Several walks round the orchard and along the river bank but no bikes, and we are left - as is so often the case - with an enhanced appreciation of what we don't have any more. A lady's step-through bike that can be mounted easily in waterproof trousers, with a fully enclosed chaincase, drum brakes front and rear, stainless steel 700c rims with very fine racing tyres on, and waterproof panniers is a truly practical vehicle in a country blessed with adequate rainfall.

Stolen rain bike

And suddenly I feel remorsefully proud of Frankenbike with its Marzocchi front fork and GT Horst Leitner rear suspension that let me cruise the dirt roads in glorious comfort with its swept-back city handlebars that you can't buy in New Zealand despite being a hundred times more comfortable than straight mountainbike handlebars and a Mirrycle that you also can't buy here.

Stolen Frankenbike

However I fancy you will heartlessly observe that having your bikes nicked is scarcely Drama in Real Life, which needs to at least have a sawmill where the operator falls into the machinery and has his legs and abdomen cut from his body so that only arms, chest and head remain, and while using a pair of crutches improvised from a torque wrench and a speed brace to limp along to the emergency ward he gets run over by an unexpected reversing Tiger tank owned by a re-enacter and all that remains is a wisp of hair which, by careful skin grafting and experimental stem cell research, they reconstruct him in a Petri dish and after six months' rehabilitation hand him the address of Reader's Digest to make a few bob on the side. - I always loathed Drama in Real Life. It was horrible and gory and I hated it but at least it put the actual experience of being in the dentist's chair in context. Why did dentists always have piles of Reader's Digests? How many did they think you could get through? They only have National Geographic these days.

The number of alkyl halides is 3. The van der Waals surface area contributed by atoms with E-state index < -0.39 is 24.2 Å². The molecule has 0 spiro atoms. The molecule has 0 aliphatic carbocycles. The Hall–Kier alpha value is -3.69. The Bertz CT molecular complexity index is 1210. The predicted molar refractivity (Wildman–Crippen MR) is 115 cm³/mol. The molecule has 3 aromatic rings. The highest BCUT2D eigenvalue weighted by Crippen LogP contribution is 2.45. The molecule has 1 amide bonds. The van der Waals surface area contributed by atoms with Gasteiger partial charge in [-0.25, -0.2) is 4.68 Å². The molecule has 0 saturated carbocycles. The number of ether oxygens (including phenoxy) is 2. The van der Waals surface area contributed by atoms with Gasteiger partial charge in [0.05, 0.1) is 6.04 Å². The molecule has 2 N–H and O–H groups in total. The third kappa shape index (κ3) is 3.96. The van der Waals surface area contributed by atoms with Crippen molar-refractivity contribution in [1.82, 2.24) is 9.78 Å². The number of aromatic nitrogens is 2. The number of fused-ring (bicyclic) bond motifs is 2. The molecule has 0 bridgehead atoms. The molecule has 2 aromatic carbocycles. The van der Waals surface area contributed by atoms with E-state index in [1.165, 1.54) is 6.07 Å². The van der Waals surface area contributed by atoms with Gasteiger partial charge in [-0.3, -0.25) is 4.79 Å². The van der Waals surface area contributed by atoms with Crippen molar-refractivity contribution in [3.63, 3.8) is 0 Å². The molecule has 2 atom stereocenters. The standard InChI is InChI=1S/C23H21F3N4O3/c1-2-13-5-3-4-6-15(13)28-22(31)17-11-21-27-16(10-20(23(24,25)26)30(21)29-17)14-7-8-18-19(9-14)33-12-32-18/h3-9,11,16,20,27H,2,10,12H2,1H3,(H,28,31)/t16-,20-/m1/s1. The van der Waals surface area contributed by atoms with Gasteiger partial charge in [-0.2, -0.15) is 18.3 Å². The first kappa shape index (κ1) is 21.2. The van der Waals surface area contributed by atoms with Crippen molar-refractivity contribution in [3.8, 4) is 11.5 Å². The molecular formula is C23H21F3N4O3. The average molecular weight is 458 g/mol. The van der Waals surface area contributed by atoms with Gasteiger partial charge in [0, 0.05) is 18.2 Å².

Well anyway, I told you I was stupid, didn't I? - In fact I rather laboured the point. - I needn't have done. - Somehow or other this afternoon, after donning eye protection and ear protection but failing to think as far ahead as enormously thick heavy leather gloves, I dropped the angle-grinder with a rotary wire brush and it cut straight through the tip of my right index finger. The brush sliced the nail in half sideways and left the tip of the finger flapping about in a manner an estate agent might describe as semi-detached and a violin teacher might describe as something else. Dr Brewer who has considerable empathy with vexing mishaps was on call and until he could get to me he told me to apply pressure to both sides of the knuckle, which would pinch the artery and stop it bleeding. Useful tip, but I'd have preferred to have learnt it out of context. Throbbing and regret in equal measure right now. Time for a career change. I'm going to apply to be a Visual Aid for Health and Safety lecturers.